Transforming the opposition in Hungary after the EP elections

Transforming the opposition in Hungary after the EP elections

analysis

The European Parliamentary elections have stirred up Hungarian politics. Even though the support for the governing party Fidesz seems to be unwavering, changing power relations among the opposition parties may actually accelerate the collapse of the so-called “central political force field” created by Fidesz to secure its position in power. The upcoming municipal elections this autumn might also bring success, after 10 years, for the democratic opposition.

Fidesz won the recent EP elections in Hungary. The governing party improved its results percentagewise since the last EP elections in 2014 and the parliamentary elections in 2018. In 2014, Fidesz got 51.48% of all votes; in 2018, 49.27%; and in 2019 the result was 52.56%.

However, this time their victory cannot taste as sweet as they might have liked. At the start of the campaign, Viktor Orbán announced the aim of eliminating the opposition completely: he aimed to receive 60% of the votes and to secure at least 15 seats in the EP, which would be two-thirds of all Hungarian EP mandates, but the actual results are very far from this. Furthermore, if we consider the extent to which Fidesz has secured its power in the media, in the state institutions, and in smaller localities country-wide, then we can say it is a big achievement for the opposition to have survived the election at all. The outcome is even more surprising when we look at the size of each party’s budget for the campaign, where the message of the governing party was constantly broadcasted by state media in every channels and programs and by public advertisements worth a billion HUF (3.1 million Euros) whereas opposition parties had to manage their campaigns with just 4-5 hundred million HUF all together (around 1 million Euros) .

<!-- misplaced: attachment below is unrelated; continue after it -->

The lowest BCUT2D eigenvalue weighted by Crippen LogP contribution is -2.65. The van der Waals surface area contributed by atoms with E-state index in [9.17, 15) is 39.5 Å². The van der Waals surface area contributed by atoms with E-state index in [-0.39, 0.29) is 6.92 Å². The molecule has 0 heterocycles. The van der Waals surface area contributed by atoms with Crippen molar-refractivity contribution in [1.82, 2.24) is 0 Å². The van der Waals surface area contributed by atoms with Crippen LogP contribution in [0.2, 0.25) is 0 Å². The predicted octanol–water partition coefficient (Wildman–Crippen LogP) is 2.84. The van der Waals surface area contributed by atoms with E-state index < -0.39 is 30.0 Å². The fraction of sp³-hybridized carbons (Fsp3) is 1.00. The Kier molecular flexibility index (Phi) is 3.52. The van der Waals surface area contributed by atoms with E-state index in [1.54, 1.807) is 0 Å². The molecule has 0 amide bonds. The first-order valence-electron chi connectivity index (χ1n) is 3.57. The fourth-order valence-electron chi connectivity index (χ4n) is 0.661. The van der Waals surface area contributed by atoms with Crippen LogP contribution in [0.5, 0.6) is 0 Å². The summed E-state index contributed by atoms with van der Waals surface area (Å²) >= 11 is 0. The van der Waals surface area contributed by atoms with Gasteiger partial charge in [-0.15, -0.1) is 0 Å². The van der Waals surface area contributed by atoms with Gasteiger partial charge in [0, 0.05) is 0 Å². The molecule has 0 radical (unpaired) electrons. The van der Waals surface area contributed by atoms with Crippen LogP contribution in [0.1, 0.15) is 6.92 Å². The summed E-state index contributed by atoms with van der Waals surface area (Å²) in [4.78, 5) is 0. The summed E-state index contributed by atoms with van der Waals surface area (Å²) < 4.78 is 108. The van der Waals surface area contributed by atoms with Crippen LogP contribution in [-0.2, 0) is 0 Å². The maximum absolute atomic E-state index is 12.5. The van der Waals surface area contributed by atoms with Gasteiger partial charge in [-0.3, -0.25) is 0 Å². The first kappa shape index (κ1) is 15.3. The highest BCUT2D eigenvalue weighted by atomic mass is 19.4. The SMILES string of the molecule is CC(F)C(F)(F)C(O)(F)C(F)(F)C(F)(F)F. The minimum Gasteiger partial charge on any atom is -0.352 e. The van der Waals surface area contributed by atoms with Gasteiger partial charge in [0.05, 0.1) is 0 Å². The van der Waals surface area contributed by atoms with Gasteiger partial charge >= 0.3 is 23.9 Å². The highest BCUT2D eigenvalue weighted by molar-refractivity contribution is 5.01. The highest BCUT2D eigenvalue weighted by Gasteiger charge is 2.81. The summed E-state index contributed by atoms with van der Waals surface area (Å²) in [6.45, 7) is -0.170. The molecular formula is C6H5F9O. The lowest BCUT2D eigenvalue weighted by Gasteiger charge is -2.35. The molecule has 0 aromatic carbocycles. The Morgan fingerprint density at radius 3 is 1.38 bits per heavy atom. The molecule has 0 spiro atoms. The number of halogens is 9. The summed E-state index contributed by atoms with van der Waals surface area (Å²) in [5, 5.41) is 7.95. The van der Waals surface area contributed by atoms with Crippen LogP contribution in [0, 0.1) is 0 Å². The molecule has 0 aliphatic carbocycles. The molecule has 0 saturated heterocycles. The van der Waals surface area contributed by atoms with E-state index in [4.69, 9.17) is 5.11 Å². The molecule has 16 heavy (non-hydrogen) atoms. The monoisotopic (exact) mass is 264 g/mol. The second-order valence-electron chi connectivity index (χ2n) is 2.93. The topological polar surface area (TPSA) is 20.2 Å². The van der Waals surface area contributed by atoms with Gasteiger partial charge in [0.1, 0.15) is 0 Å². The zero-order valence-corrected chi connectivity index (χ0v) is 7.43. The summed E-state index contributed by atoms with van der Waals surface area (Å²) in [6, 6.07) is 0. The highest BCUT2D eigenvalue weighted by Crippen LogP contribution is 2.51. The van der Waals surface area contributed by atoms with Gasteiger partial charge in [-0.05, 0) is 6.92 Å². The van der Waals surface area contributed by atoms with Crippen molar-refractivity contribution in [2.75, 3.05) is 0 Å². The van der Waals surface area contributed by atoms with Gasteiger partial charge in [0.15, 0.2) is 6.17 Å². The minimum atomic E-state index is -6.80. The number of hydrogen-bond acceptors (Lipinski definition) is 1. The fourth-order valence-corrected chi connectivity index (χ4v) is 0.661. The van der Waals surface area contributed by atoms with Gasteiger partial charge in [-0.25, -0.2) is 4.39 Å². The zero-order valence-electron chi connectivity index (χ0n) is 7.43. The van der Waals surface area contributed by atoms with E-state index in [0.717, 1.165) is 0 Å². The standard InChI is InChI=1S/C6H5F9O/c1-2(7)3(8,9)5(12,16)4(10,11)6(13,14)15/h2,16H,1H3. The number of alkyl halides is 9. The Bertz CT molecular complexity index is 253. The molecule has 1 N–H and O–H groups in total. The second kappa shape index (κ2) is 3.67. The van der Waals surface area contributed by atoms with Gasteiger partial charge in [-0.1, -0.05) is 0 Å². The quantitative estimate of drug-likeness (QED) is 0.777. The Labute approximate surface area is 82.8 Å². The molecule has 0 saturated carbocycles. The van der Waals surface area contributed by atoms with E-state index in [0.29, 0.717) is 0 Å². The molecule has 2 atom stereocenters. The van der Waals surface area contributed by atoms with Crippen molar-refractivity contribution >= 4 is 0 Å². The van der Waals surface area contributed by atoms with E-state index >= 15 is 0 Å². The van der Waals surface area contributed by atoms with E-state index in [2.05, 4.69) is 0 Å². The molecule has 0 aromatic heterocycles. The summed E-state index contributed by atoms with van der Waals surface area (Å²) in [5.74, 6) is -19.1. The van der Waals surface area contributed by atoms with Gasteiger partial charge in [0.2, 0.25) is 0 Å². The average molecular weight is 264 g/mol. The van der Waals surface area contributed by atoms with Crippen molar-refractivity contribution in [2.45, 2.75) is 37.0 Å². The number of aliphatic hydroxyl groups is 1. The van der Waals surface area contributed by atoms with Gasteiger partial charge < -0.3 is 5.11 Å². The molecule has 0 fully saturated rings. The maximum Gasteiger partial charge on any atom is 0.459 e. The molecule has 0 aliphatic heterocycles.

In smaller localities, where the advantage of the governing party is more pronounced at the level of governance and also with respect to how many media outlets will give them a voice, the turnout in the recent elections (those of 2018 and 2019) was much higher than before. Fidesz received more than half the vote in 90% of all localities and more than 60% in approximately 60% of all localities, scoring 70% (or more) in more than half. 

In the capital city, county seats, and bigger cities that have proven to be bastions of the political left, as in the previous parliamentary elections, the opposition parties received the majority of the votes this time as well. Both for the EP election and the national parliamentary one, more people voted for leftist-liberal parties in such places than they did for Fidesz, and in Szeged, Pécs, Miskolc and Dunaújváros, the results produced opposition majorities (in the latter together with the far-right Jobbik party).

These transitions within the opposition political scene may pose some difficulties for Orbán. From among the five most prominent opposition parties, three failed spectacularly during the EP elections: the far-right (but becoming more and more centrist) Jobbik achieved their worst result so far with 6.34% of the vote, while MSZP-Párbeszéd (the Hungarian Socialist Party that ran this time together with Dialogue, a centrist, green, small party) achieved only 6.61%, and the green party LMP (Politics Can Be Different) experienced total collapse, scoring a mere 2.86%. However, a relatively new player, the liberal technocratic Momentum party, achieved a huge victory with almost 10% of the vote, and the absolute winner on the opposition scene was definitely DK (Democratic Coalition), the party led by former Prime Minister Ferenc Gyurcsány, with 16.05%.